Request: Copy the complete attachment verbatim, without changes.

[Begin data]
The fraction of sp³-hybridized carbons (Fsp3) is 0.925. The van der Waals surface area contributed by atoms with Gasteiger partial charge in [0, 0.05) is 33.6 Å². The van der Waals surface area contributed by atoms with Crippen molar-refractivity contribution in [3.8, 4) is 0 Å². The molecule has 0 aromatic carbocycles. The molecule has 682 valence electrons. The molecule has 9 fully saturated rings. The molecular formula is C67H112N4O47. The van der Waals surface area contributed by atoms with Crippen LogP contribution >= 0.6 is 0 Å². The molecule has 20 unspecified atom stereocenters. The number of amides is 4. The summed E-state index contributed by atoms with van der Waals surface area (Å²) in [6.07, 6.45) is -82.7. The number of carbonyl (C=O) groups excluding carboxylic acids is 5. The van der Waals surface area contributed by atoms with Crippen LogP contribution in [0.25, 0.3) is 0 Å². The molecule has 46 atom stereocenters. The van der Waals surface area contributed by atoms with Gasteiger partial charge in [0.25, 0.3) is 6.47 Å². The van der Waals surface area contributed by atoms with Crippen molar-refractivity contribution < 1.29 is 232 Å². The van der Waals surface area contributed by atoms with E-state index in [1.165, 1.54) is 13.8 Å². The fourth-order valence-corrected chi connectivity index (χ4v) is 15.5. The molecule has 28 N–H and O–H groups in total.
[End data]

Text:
The fraction of sp³-hybridized carbons (Fsp3) is 0.925. The van der Waals surface area contributed by atoms with Gasteiger partial charge in [0, 0.05) is 33.6 Å². The van der Waals surface area contributed by atoms with Crippen molar-refractivity contribution in [3.8, 4) is 0 Å². The molecule has 0 aromatic carbocycles. The molecule has 682 valence electrons. The molecule has 9 fully saturated rings. The molecular formula is C67H112N4O47. The van der Waals surface area contributed by atoms with Crippen LogP contribution >= 0.6 is 0 Å². The molecule has 20 unspecified atom stereocenters. The number of amides is 4. The summed E-state index contributed by atoms with van der Waals surface area (Å²) in [6.07, 6.45) is -82.7. The number of carbonyl (C=O) groups excluding carboxylic acids is 5. The van der Waals surface area contributed by atoms with Crippen LogP contribution in [0.25, 0.3) is 0 Å². The molecule has 46 atom stereocenters. The van der Waals surface area contributed by atoms with Gasteiger partial charge in [0.25, 0.3) is 6.47 Å². The van der Waals surface area contributed by atoms with Crippen molar-refractivity contribution < 1.29 is 232 Å². The van der Waals surface area contributed by atoms with E-state index in [1.165, 1.54) is 13.8 Å². The fourth-order valence-corrected chi connectivity index (χ4v) is 15.5. The molecule has 28 N–H and O–H groups in total.